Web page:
The novel "Samskara" deals with eternal questions; with the question of who should cremate Naranappa, a Brahmin who has rejected Brahmin hood, with the question of what Praneshacharya, a pious man in whom life is finally stirred by the female contact, should now do. Should he be courageous and say openly what he did, should he hide it and live as if nothing has happened? Initially Praneshacharya decides on the second course of action. He even runs away from home after his wife dies of plague. But wherever he goes he is haunted by the fear of discovery and haunted by Chandri's touch. The novel ends as Praneshacharya decides to return to Durvasapura, and to own up his fall. But Anantha Murthy, the author of "Samskara", does not answer the other important question. It is the question of what the Brahmins should do when they are confronted with the confessions of Praneshacharya. What does one do when faced with such truth? As the translator A.K. Ramanujam puts it, the novel ends, but does not conclude.

The makers of Samskara were harassed rather cruelly by the government during the Emergency. Snehalatha Reddy, the leading actress in Samskara and wife of Reddy, was accused of concealing information about the whereabouts of George Fernandes (who later became Union Minister in successive Governments), a trade union leader, whose arrest had been ordered in the Emergency roundup. Snehalata Reddy known to be a friend of Mr. Fernandes, denied knowledge of Fernandes's whereabouts. She was jailed and interrogated for eight months. An asthmatic deprived of medicine; she fell seriously ill and was released just before her death. She died in January 1977, five days after her release.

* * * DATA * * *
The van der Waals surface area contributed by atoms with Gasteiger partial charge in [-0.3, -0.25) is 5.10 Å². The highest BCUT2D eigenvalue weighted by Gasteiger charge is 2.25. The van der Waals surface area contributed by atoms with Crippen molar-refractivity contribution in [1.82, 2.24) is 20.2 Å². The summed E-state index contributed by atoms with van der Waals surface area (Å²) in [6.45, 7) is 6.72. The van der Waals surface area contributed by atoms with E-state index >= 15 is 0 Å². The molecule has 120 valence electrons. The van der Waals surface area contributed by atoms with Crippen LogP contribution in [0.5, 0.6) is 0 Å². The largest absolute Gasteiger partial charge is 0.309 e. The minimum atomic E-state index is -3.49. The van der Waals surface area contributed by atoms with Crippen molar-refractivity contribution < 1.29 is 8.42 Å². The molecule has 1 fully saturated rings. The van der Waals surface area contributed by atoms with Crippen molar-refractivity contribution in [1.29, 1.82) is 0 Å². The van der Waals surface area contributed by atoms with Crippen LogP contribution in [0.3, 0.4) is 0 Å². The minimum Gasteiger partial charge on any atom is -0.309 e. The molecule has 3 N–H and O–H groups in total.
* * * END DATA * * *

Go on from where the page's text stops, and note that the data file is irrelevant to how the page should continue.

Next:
The film Samskara became a milestone in the history of Kannada cinema in many respects. It was the first film in the art category; the first film based on a controversial subject; the first film shot entirely outdoors; the first film without any professional artists; the first film shot by a visiting foreign cinematographer (Australian); the first film to have no songs; the first film to be denied censorship and the first film to have its producers harassed by the Government! It also went on to win the presidents’ Gold medal for the best Indian feature film! It gave inspiration to many great Kannada directors to go for production of art films, mostly based on Kannada novels. Girish Karnad and B V Karanth together gave us such great films like Kaadu (written by SriKrishna Alanahalli), Chomana Dudi (Shivarama Karanth), Vamsha Vruksha (S L Byrappa), Tabbaliyu Neenade Magane (S L Byrappa) and so on. Later Girish Kasaravalli gave us Ghatashraddha, Tabarana Kathe, Thayi Saheba and others, most of them winning the national awards. Surely Samskara was the torchbearer for all these cinemas of the same genre.

One clue I got from going through the Samskara film story (I had read it many years ago and this was a revisit) is that a writer can afford to leave his story inconclusive! If a great writer like Ananthamurthy could do it, why not an ordinary writer like me?  But let me come back to my own story. This story will definitely have a conclusion, let me assure you that!

As I am very close to the final episode of my story, I wish to write about another character from our village as a final tribute to our village legends. This gentleman’s name was Thimmappa. I have already made a mention of him as a friend of my eldest brother, AVR.

Thimmappa was the eldest son of Venkappaiah of Hosalli about whom I have already written in an earlier episode. Thimmappa was a physically handicapped man. He had problems in both of his legs. While he could do all his routine works without any problems, he could not do any physical work normally one has to do in the village. I am not sure whether he had this handicap by birth or it was a result of polio disease.